AstraZeneca takes on FDA over Seroquel – Pfizer ditches Indian insulin biosimilars deal – And UK launches CCS competition

PHARMACEUTICALAstraZeneca has launched a legal attack against the US Food and Drug Administration (FDA) to overturn a recent court ruling allowing generic versions of antipsychotic Seroquel (quetiapine fumarate) onto the US market by the end of the month. The patent for the drug has run its course and will expire on 26 March. But the company claims that it has ‘regulatory exclusivity’ with respect to ‘important clinical trial data’ which won’t expire until 2 December 2012. Seroquel is a huge part of the AstraZeneca portfolio – it generated $4.3 billion (£2.7 billion) in global sales in 2011.

PHARMACEUTICALPfizer has ditched its $350 million deal with Indian drug maker Biocon to develop insulin biosimilars. All rights licensed to Pfizer will bounce back to Biocon, and the two companies will ‘move forward independently’. Biosimilars can be thought of as ‘copies’ of biologics in the same way that generics are copies of traditional small molecule drugs. The key difference is the degree of complexity, which has caused concern among regulators and by association companies looking to invest time and resources in this area. The US FDA has issued draft guidance to industry on this issue – but a lot of uncertainty remains.

CHEMICALBASF has invested $13.5 million in Allylix, a US renewable speciality chemical company, through its venture capital wing. Allylix has developed fermentation processes for making a range of chemicals, primiarily terpenes and their derivatives, from renewable raw materials and for use in several industries, including the flavour, fragrance, food ingredients and cosmetics industries. It says that terpenes and their derivatives are difficult to make by chemical synthesis and until now have only been made using natural resources that are in limited supply.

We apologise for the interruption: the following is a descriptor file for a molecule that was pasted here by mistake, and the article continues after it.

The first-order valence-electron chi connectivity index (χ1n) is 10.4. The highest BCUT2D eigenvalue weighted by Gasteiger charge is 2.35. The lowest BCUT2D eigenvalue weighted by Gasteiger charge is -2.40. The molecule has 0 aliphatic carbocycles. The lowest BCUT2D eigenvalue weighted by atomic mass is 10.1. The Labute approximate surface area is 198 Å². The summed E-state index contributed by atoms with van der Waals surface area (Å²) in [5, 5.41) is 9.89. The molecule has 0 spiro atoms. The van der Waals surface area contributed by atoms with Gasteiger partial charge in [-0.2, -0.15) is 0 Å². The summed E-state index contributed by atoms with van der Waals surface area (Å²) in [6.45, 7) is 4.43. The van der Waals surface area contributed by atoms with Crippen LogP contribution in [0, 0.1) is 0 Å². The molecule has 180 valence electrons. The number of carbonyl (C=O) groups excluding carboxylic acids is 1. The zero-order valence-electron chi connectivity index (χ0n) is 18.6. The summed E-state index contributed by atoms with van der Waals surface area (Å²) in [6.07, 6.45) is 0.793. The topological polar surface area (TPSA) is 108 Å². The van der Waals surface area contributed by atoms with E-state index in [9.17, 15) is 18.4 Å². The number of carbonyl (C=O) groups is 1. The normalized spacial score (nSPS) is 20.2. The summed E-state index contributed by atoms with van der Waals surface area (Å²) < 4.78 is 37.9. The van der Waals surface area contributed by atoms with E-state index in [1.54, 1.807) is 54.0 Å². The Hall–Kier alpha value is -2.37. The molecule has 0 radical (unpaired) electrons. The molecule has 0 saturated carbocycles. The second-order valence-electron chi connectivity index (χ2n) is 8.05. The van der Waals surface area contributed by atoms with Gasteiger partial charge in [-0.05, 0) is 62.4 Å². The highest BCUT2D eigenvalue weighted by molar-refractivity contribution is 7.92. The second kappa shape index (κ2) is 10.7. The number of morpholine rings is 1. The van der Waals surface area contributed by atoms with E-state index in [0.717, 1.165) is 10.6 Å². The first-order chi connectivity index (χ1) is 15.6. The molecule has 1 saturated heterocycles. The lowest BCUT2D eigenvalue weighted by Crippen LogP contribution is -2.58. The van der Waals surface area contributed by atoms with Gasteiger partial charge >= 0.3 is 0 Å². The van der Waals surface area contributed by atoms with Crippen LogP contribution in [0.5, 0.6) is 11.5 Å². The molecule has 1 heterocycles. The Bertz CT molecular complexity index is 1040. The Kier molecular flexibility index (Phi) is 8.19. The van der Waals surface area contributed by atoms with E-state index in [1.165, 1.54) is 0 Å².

PHARMACEUTICAL – German drug maker Boehringer Ingelheim opened a €12 million (£10 million) veterinary R&D site in Shanghai, China. The site, which boasts 70 ‘scientific workplaces’, will focus on vaccines against swine and poultry diseases and provide jobs for local scientists. The company says that local R&D capacity is important in China to shorten development times and to provide solutions to customers faster as new pathogens continue to emerge.

PHARMACEUTICAL – The total remuneration for GSK boss Andrew Witty more than doubled in 2011 to £6.8 million, up from £3.7 million in 2010. But despite this the remuneration committee says (in the 2011 annual report) he is underpaid: there remains a ‘significant competitiveness gap’ between what Witty receives each year and what his peers at other big pharma companies get. His remuneration for 2011 was made up of £1 million in salary plus a £2 million bonus and £3.7 from a performance share plan. The committee says that he is performing well and therefore the company should boost his salary 4% and his performance share plan from 500% to 600% of his salary – although this will still leave Witty in the bottom quartile when compared to his peers.

CHEMICAL – The UK government has launched a £20 million competition to inspire innovation in carbon capture and storage (CCS) technology. It is inviting bids based on better and cheaper CCS components and systems for pilot scale demonstration. It says that the CCS industry could be worth £6.5 billion per year by the late 2020s.

Andrew Turley

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